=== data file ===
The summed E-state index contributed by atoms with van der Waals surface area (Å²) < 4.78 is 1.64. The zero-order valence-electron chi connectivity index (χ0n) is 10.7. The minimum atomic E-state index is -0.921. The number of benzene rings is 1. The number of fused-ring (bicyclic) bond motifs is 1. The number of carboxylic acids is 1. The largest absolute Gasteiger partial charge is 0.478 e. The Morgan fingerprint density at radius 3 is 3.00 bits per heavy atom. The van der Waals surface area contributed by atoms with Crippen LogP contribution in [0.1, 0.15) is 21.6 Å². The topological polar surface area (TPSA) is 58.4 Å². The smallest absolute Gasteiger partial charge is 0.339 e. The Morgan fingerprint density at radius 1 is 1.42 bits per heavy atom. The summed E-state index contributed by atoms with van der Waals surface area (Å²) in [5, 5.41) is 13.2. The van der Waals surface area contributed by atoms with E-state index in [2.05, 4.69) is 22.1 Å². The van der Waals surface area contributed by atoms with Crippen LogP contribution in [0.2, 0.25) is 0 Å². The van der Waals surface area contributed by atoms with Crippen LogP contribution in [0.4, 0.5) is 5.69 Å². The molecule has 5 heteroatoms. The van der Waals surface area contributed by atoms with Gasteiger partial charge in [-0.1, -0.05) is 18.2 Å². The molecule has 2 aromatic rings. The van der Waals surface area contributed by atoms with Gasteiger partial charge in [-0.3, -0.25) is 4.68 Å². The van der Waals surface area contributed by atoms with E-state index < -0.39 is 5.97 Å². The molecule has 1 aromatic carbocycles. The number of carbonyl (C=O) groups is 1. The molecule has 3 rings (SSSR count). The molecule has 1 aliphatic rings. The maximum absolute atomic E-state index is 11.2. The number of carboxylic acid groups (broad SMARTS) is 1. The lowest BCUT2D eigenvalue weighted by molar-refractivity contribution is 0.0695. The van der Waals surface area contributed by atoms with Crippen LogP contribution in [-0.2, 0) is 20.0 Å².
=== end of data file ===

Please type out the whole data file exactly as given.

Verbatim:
The summed E-state index contributed by atoms with van der Waals surface area (Å²) < 4.78 is 1.64. The zero-order valence-electron chi connectivity index (χ0n) is 10.7. The minimum atomic E-state index is -0.921. The number of benzene rings is 1. The number of fused-ring (bicyclic) bond motifs is 1. The number of carboxylic acids is 1. The largest absolute Gasteiger partial charge is 0.478 e. The Morgan fingerprint density at radius 3 is 3.00 bits per heavy atom. The van der Waals surface area contributed by atoms with Crippen LogP contribution in [0.1, 0.15) is 21.6 Å². The topological polar surface area (TPSA) is 58.4 Å². The smallest absolute Gasteiger partial charge is 0.339 e. The Morgan fingerprint density at radius 1 is 1.42 bits per heavy atom. The summed E-state index contributed by atoms with van der Waals surface area (Å²) in [5, 5.41) is 13.2. The van der Waals surface area contributed by atoms with E-state index in [2.05, 4.69) is 22.1 Å². The van der Waals surface area contributed by atoms with Crippen LogP contribution in [0.2, 0.25) is 0 Å². The van der Waals surface area contributed by atoms with Crippen LogP contribution in [0.4, 0.5) is 5.69 Å². The molecule has 5 heteroatoms. The van der Waals surface area contributed by atoms with Gasteiger partial charge in [-0.1, -0.05) is 18.2 Å². The molecule has 2 aromatic rings. The van der Waals surface area contributed by atoms with Gasteiger partial charge in [-0.3, -0.25) is 4.68 Å². The van der Waals surface area contributed by atoms with E-state index < -0.39 is 5.97 Å². The molecule has 1 aromatic carbocycles. The number of carbonyl (C=O) groups is 1. The molecule has 3 rings (SSSR count). The molecule has 1 aliphatic rings. The maximum absolute atomic E-state index is 11.2. The number of carboxylic acid groups (broad SMARTS) is 1. The lowest BCUT2D eigenvalue weighted by molar-refractivity contribution is 0.0695. The van der Waals surface area contributed by atoms with Crippen LogP contribution in [-0.2, 0) is 20.0 Å².